Hailing from nearby Larksville, PA, VULTUREPEAK have dispensed a collection of music that leaves a listener with a feeling similar to surviving an attack from a wild beast: the band has clearly been paying attention to the elements of black metal, hardcore punk, and the noisy love babies of these genres, taking notes and pointers. Drummer Jeff Hartley and guitarist/vocalist Rob Holodick may as well have thrown a Discharge record and a Darkthrone record into a cauldron with some broken-open batteries and stirred it around. Truth is, VULTUREPEAK isn’t the first band to attempt this sound or feel, but they impressively pull it off without a hitch, denoting an attention to detail and a deftly-executed goal in craft from the beginning of the album all the way through to its end. The results are startlingly emotional and thoroughly satisfying.

First of all, this is only the latest installment from a project that’s been building momentum since 2012 (though Hartley & Holodick are reported to have been playing together for over a decade). In that time, they’ve explored a swathe of sonic territory and refined their craft, using each release to further contextualize what VULTUREPEAK is about and what it’s capable of. Upon diving into their backlog, I was surprised to find that their release prior to “Snake Body, “Wrapped In Tar, was an utterly inscrutable departure of harsh noise and atmosphere-weaving. It was an unyielding, oppressive album, and I left it wondering how its creation could have affected the band’s creation of Snake Body in some way.

The album kicks off with a thesis of what’s to come in “Wraith”, which jolts the listener awake with squealing guitar feedback and follows with shrieks that would suit any contemporary screamo band. In the vane of such bands like See You, Space Cowboy and early black metal bands alike, VULTUREPEAK throw repetitive, sharp-sounding chord progressions back to back, giving listeners just enough to latch onto before diving into the next. While VULTUREPEAK leans towards the latter in song length— wherein songs float somewhere between two and a half to five minutes— they cover a lot of ground. “Wraith” is the shortest song on the album, but it prepares us for what lies ahead. The mission statement: leave listeners devastated. “Bliss Trap” jumps to life with a lead that draws clear through-lines back to the coldest Scandinavian black metal fare, featuring vocals that jump between raspy shouts that evoke early Rise Against (this guy could easily impersonate Timothy McIlrath if he wanted) and desperate, throat-ripping screeches. The drumming throughout is frantic, as though it’s trying to keep after the runaway train that is the rest of the music. “Trench Weight” sounds like its namesake, burying listeners in the wet concrete of VULTUREPEAK’s tight playing before shaking them dry with buzzy tremolo picking and a face-flattening finale.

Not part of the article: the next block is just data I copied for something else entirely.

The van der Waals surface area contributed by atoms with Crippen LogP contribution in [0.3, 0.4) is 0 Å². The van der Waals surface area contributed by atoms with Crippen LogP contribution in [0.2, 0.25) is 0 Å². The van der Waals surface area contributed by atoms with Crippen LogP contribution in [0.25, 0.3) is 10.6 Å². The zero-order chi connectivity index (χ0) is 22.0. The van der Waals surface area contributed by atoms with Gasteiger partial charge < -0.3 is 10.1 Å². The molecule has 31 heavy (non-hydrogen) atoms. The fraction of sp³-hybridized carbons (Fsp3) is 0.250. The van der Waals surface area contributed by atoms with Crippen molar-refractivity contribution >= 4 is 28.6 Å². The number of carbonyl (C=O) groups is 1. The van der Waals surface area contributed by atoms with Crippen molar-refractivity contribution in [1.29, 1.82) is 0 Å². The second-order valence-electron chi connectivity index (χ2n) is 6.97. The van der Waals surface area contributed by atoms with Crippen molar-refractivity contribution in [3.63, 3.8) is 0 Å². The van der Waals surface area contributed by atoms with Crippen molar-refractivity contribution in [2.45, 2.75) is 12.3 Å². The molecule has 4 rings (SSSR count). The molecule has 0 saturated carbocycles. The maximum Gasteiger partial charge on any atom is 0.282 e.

The only place where the production is a little bothersome is on “The Strain”, where the stereo spread leaves the main guitar refrain sounding truncated, but the filled-out sound of things after keeps in line with the rest of the album. It should also be noted that this song gives way to melodics which pick the listener up and brush them off at essentially the center point of the listening experience. “Pariah” drops people back into something of a thrash-influenced composition, both technical and crushingly heavy. They clearly pull from death metal like the certified greats Entombed and Bolt Thrower, both of whom were instrumental in infusing the genre’s meticulous riffing with dynamically heavy production. The piece follows out in a wash of thorny noise.